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4 posts tagged with military by Abiezer.
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Their balmy slumbers waked with strife

The Soldier in later Medieval England is a historical research project that seeks to 'challenge assumptions about the emergence of professional soldiery between 1369 and 1453'. They've compiled impressive databases of tens of thousands of service records. These are perhaps of interest only to specialists; but the general reader may enjoy the profiles of individual military men: these run the gamut from regional non-entities like John Fort esquire of Llanstephan ("in many ways a humdrum figure" though once accused of harbouring a hostile Spaniard!) to more familiar figures such as rebel Welsh prince Owain Glyndŵr, who began his soldiering, as did many compatriots, in the service of the English king. Between such extremes of high and low we find, for example, Reginald Cobham, who made 6,500 florins ransoming a prisoner taken at Poitiers and rests eternal in a splendid tomb; and various men loyal and rebel who fought at the bloody Battle of Shrewsbury in 1403.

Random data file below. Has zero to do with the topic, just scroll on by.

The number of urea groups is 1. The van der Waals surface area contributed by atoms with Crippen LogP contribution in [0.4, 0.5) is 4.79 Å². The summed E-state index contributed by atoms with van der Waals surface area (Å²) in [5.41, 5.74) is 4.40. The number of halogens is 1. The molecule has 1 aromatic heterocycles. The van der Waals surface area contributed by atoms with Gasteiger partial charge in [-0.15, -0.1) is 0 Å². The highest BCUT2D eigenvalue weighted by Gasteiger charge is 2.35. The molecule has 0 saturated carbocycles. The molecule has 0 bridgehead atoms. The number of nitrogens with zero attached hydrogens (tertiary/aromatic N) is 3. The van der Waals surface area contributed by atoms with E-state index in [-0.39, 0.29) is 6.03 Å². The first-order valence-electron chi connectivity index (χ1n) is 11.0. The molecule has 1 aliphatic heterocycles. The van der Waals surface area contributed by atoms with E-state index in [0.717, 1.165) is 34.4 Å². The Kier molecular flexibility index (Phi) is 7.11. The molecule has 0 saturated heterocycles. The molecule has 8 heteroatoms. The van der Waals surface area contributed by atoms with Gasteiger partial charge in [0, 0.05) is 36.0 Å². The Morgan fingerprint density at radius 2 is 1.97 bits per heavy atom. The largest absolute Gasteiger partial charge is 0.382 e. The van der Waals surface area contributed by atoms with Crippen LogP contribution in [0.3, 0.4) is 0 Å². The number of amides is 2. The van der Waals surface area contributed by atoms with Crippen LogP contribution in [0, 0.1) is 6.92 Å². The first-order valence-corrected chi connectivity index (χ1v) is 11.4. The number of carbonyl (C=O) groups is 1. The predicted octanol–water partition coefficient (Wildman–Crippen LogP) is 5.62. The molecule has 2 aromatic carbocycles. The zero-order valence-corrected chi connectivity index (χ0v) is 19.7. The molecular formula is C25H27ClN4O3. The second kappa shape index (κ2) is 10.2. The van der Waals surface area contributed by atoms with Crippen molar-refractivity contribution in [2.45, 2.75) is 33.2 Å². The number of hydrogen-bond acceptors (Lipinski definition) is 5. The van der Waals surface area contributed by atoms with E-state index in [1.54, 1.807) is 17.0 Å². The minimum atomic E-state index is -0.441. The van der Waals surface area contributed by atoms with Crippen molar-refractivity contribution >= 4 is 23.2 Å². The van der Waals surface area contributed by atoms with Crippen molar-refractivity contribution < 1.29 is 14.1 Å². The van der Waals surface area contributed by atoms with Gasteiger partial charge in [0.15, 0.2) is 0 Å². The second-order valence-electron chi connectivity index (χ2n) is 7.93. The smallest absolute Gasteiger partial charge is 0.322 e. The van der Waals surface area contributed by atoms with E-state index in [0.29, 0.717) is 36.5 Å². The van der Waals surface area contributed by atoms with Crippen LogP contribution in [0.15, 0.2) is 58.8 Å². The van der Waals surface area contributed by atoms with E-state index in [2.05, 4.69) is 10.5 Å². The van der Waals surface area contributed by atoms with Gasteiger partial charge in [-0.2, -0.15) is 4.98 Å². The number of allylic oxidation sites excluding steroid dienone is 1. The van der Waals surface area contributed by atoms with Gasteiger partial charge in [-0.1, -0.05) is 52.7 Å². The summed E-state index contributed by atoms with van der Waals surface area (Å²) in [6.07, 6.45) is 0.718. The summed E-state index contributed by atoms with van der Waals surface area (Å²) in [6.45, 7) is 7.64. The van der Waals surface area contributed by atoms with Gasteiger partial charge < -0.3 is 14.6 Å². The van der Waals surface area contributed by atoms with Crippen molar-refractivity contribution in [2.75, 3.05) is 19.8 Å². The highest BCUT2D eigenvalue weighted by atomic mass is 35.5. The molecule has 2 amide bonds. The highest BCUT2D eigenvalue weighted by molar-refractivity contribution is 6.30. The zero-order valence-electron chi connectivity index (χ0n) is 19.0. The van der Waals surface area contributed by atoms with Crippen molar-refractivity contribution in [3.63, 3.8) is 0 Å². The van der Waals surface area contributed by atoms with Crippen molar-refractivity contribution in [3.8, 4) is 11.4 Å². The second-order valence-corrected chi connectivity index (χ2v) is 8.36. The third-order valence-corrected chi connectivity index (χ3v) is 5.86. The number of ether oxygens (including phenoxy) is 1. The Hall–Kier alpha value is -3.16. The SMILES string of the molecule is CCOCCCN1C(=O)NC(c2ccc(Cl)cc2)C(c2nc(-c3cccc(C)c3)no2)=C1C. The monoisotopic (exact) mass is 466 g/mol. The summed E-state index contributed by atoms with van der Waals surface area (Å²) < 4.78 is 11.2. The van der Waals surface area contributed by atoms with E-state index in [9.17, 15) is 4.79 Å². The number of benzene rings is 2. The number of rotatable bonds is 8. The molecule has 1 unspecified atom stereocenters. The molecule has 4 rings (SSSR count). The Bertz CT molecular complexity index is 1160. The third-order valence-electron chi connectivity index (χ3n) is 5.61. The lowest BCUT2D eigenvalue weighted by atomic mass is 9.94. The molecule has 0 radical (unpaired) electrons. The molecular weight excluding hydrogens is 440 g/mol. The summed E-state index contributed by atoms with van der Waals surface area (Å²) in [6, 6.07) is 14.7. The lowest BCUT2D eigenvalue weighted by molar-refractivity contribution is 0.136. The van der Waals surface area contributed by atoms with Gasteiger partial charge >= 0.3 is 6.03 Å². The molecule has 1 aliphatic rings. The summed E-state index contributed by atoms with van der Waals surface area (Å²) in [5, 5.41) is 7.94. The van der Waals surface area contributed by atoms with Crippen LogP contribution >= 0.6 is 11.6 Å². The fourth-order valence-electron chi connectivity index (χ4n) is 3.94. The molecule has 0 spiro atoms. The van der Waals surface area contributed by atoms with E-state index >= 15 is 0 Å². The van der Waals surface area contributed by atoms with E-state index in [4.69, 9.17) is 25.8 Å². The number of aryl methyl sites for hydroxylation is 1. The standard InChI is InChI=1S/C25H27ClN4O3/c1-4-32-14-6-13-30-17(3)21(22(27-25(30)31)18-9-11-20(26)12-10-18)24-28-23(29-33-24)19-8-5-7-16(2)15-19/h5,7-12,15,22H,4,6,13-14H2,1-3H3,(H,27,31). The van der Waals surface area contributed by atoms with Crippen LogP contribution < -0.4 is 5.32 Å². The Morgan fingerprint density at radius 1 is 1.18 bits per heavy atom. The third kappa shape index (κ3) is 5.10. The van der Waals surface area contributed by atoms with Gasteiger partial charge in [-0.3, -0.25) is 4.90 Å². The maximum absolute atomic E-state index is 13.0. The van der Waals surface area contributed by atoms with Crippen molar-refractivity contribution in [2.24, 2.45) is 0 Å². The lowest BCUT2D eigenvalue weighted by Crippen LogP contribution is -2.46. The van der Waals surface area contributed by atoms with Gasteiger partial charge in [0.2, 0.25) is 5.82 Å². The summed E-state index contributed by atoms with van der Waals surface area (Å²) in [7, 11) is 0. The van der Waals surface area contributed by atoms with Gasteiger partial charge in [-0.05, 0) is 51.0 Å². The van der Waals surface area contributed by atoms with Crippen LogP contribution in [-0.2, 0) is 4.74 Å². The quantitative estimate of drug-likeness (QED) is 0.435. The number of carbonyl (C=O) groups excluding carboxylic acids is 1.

posted by Abiezer on Dec 5, 2009 - 15 comments

Beyond war and crisis

Sustainable Security is a website launched this month by the Oxford Research Group "to be an important platform for promoting a better understanding of the real threats to global security in the 21st century and the policies that should be implemented to address those threats at their root cause." It highlights "four interconnected drivers of global insecurity: climate change; competition over natural resources; global militarism; and poverty and marginalisation. Prof. Paul Rogers makes the case for a rethink of the security paradigm.
posted by Abiezer on Sep 11, 2009 - 10 comments

Field Force to Lhasa

Field Force to Lhasa 1903-04 Captain Cecil Mainprise accompanied General Sir Francis Younghusband's expedition to Tibet in 1903. He wrote 50 letters home which trace the expedition’s progress into Tibet. Read this insider's account on the day they were written some 105 years later. Final post is 18 November 2009. [Via]
posted by Abiezer on Apr 4, 2009 - 8 comments

Fragments of stealth

The F117A Swan Song, the Fall of the Belgrade Embassy...and China Rising China Matters blog offers a fascinating take on "the role that the Belgrade bombing seems to play as the creation myth of the birth of the 21st Chinese strategic military doctrine, founded on the assumption that the U.S. will unscrupulously use its military, diplomatic, and propaganda advantages not only to contain China but even to attack it when need, desire, and circumstances permit."
posted by Abiezer on Apr 29, 2008 - 41 comments

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